Restoration of native habitats is a crucial strategy for biological conservation. Progress in the successful restoration of native habitats is slowed, however, by our limited ability to generalize and predict species responses to restoration management treatments. The scientific literature contains numerous studies describing the effects of restoration management treatments on vegetation, but the studies are often species-specific and site-specific. General patterns, which are necessary to develop predictions of the effects of management, are therefore difficult to identify.
One promising approach to address the issue of species-specific results is using plant traits as a common language to characterize plant responses rather than using taxonomic identity. Functional plant traits are well-defined characteristics that relate to plant species’ patterns of establishment, growth and resource allocation, and that evolved in response to abiotic environmental conditions and interactions with other species. Thus, functional plant traits are those that strongly influence a plant’s performance.
The Willamette Valley (Oregon) Prairie Plant Trait Dataset is a compilation of plant traits of species important in upland prairies, wetland prairies, vernal pools, emergent wetlands, and in the restoration of prairies and wetlands of the Willamette Valley of Oregon. These species are also found widely throughout the Pacific Northwest.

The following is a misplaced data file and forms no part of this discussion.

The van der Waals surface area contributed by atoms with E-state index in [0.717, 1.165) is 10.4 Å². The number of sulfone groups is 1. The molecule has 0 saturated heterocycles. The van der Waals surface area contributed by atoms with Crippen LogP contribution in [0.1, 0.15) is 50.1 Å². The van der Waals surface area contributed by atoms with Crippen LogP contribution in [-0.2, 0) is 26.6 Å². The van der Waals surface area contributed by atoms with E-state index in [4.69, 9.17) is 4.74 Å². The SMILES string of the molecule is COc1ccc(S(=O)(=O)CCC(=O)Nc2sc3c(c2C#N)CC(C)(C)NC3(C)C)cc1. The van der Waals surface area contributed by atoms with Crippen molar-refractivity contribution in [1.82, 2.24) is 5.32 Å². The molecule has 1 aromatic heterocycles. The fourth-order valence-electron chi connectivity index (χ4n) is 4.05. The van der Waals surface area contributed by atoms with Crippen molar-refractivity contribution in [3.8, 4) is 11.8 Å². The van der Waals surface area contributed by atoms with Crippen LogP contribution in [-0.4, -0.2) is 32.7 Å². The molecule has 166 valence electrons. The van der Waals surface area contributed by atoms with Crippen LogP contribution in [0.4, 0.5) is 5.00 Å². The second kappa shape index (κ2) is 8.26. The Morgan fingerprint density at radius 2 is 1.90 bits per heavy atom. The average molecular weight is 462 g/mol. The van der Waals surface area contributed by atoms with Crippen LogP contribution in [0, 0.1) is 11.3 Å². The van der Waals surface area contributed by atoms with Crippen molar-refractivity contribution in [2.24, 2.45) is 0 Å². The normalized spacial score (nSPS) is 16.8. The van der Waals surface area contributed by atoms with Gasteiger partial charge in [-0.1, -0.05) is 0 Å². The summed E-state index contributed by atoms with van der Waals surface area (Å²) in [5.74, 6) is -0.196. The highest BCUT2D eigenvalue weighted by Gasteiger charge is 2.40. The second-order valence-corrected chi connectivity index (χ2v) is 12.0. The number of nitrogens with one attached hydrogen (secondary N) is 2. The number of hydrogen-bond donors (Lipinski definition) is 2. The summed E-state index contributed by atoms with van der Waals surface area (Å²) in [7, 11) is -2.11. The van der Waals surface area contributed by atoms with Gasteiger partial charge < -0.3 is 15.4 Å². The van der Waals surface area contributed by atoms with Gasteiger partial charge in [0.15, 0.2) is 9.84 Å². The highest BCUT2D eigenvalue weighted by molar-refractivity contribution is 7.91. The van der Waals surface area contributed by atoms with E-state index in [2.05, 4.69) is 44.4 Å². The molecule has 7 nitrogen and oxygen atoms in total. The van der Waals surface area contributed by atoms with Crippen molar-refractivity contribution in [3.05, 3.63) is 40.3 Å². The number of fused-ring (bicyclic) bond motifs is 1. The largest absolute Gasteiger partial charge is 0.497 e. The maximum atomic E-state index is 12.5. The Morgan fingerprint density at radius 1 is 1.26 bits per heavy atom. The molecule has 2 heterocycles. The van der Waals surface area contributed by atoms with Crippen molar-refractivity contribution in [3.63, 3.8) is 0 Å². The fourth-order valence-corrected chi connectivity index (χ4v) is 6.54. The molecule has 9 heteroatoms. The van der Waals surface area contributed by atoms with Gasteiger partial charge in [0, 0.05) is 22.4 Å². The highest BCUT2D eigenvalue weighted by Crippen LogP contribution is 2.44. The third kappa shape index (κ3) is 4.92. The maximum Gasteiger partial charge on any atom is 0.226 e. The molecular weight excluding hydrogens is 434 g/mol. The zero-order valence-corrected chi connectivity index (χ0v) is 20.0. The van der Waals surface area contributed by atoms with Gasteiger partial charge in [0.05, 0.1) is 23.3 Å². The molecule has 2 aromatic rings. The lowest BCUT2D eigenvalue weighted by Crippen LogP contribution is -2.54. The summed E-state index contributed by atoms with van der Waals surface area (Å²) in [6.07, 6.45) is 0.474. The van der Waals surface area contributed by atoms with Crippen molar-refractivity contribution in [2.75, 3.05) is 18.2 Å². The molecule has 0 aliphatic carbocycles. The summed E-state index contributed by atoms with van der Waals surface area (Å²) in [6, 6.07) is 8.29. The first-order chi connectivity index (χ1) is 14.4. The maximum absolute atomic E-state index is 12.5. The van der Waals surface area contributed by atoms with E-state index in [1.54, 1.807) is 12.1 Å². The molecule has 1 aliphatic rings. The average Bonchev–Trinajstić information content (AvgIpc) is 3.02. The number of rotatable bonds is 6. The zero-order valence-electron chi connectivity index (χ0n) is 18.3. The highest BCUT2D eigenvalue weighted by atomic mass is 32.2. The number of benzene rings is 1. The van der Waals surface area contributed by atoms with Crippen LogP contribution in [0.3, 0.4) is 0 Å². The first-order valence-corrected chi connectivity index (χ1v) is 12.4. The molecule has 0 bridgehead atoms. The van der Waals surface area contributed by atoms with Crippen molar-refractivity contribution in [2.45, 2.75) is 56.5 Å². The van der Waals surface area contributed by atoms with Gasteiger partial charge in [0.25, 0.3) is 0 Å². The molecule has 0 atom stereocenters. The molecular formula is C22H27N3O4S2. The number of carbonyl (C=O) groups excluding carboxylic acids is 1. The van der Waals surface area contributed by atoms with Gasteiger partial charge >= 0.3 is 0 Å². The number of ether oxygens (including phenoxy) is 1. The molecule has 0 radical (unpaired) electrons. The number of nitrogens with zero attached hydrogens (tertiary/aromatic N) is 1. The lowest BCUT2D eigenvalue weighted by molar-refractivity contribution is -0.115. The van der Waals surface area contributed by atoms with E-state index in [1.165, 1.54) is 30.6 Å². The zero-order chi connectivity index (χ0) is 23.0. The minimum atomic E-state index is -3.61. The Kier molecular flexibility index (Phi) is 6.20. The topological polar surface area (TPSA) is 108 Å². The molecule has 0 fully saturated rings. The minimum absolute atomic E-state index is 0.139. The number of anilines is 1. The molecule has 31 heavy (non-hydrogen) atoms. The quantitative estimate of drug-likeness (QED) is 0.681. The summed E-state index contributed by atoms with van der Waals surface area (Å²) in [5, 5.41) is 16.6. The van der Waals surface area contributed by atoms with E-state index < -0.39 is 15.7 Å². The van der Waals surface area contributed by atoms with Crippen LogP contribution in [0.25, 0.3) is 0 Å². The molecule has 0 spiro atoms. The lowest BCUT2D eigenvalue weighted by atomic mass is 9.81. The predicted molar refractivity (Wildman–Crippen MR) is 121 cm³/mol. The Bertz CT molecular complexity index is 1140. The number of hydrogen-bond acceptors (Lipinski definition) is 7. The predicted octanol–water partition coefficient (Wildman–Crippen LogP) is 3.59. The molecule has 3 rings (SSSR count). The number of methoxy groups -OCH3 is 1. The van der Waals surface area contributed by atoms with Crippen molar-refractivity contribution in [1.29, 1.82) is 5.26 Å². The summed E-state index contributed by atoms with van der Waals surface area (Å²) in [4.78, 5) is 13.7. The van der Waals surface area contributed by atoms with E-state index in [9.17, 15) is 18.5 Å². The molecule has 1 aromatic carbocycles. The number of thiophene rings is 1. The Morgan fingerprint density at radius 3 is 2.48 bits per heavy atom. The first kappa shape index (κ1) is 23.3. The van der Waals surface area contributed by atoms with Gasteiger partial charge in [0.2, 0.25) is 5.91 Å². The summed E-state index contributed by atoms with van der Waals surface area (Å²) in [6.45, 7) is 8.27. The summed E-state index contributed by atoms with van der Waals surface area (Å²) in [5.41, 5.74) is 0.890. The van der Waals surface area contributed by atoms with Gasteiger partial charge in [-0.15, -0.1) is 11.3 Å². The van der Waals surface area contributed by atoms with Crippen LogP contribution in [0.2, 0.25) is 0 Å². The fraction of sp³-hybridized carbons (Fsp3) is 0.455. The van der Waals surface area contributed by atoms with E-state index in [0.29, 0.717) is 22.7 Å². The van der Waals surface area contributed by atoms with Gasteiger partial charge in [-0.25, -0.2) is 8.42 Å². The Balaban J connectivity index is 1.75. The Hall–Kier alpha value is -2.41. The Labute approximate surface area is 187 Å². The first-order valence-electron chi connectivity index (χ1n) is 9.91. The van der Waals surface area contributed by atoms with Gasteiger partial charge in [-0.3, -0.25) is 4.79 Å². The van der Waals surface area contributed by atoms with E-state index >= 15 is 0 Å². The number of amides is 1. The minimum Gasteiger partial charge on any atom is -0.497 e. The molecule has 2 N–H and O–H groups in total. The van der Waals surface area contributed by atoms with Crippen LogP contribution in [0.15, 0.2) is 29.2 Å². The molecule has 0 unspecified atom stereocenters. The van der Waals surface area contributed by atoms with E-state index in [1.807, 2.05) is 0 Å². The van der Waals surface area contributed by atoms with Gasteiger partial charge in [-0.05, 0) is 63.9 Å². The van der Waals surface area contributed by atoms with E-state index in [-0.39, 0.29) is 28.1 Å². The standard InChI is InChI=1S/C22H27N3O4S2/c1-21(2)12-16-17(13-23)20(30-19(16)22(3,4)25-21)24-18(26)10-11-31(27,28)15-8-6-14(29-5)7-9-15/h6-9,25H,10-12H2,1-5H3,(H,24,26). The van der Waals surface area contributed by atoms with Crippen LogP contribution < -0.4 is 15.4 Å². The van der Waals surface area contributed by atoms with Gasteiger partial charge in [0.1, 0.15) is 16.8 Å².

The dataset contains more than 6600 data points on 187 species. Three types of plant trait data are included in the dataset: quantitative, categorical, and text. Sources of plant trait data include direct measurements in the field or in the laboratory, or gathered from the published literature, including local floras, references books and databases.
Laboratory measurements include measurements of plant growth under standardized growth chamber conditions. The use of standardized conditions allows integration of results with those in the scientific literature. Standardized growth chamber conditions include specifications for germination media, transfer of germinants, pot size, growing media, nutrient solutions, growing illumination and temperatures, and dates of harvest. Growth chamber procedures followed the general recommendations of the Integrated Screening Programme (Hendry, G.A.F. and Grime, J.P. (eds) 1993. Methods in Comparative Plant Ecology: A Laboratory Manual. Chapman and Hall, London).
Detailed protocols for the following quantitative measurements (listed below) can be found in Clark, D.L. and Wilson, M.V. 2005. Restoring prairies: A synthesis of studies on vegetation and invasive species in support of effective management (Year two) Progress Report II Order NO. HEP040027, which is accessible at OSU ScholarsArchives (https://ir.library.oregonstate.edu/concern/technical_reports/v692tc350) or at Cascadia Prairie Oak Partnership Technical Library (https://cascadiaprairieoak.org/technical-library).
a. Protocol for measuring plant traits for seedlings under standardized conditions based on Hendry and Grime 1993.
b. Protocol for measuring seed mass.
c. Protocol for measuring seed dimensions.
d. Protocol for germinating seeds
e. Seed germination requirements for target species
Several quantitative plant trait values were calculated from the raw growth chamber data. The calculations for these plants traits are described in the file Willamette Valley (Oregon) Prairie Plant Trait Descriptions, one of the dataset files.
Access to dataset at Oregon State University ScholarsArchive: https://ir.library.oregonstate.edu/concern/datasets/6q182r738